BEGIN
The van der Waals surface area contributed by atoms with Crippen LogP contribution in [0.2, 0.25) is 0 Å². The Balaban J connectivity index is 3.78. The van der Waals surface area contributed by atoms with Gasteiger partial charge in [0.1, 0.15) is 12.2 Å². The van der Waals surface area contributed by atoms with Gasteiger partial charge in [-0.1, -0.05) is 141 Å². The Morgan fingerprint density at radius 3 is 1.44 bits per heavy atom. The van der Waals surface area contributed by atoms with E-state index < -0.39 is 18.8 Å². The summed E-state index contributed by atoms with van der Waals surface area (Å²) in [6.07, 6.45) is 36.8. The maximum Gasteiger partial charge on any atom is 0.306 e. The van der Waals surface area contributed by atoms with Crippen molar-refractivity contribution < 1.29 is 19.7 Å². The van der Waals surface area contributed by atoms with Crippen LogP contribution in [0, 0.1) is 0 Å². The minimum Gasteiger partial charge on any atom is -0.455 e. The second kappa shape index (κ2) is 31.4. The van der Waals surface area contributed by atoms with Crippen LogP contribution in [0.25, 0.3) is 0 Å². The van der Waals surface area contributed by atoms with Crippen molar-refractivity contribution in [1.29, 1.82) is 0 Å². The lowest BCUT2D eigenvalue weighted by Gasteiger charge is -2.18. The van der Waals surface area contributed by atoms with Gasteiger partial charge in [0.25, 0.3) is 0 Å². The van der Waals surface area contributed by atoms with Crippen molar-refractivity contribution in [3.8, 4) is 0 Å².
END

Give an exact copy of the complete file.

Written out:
The van der Waals surface area contributed by atoms with Crippen LogP contribution in [0.2, 0.25) is 0 Å². The Balaban J connectivity index is 3.78. The van der Waals surface area contributed by atoms with Gasteiger partial charge in [0.1, 0.15) is 12.2 Å². The van der Waals surface area contributed by atoms with Gasteiger partial charge in [-0.1, -0.05) is 141 Å². The Morgan fingerprint density at radius 3 is 1.44 bits per heavy atom. The van der Waals surface area contributed by atoms with E-state index < -0.39 is 18.8 Å². The summed E-state index contributed by atoms with van der Waals surface area (Å²) in [6.07, 6.45) is 36.8. The maximum Gasteiger partial charge on any atom is 0.306 e. The van der Waals surface area contributed by atoms with Crippen molar-refractivity contribution < 1.29 is 19.7 Å². The van der Waals surface area contributed by atoms with Crippen LogP contribution in [0, 0.1) is 0 Å². The minimum Gasteiger partial charge on any atom is -0.455 e. The second kappa shape index (κ2) is 31.4. The van der Waals surface area contributed by atoms with Crippen LogP contribution in [0.25, 0.3) is 0 Å². The van der Waals surface area contributed by atoms with Crippen molar-refractivity contribution in [1.29, 1.82) is 0 Å². The lowest BCUT2D eigenvalue weighted by Gasteiger charge is -2.18. The van der Waals surface area contributed by atoms with Gasteiger partial charge in [0.25, 0.3) is 0 Å². The van der Waals surface area contributed by atoms with Crippen molar-refractivity contribution in [3.8, 4) is 0 Å².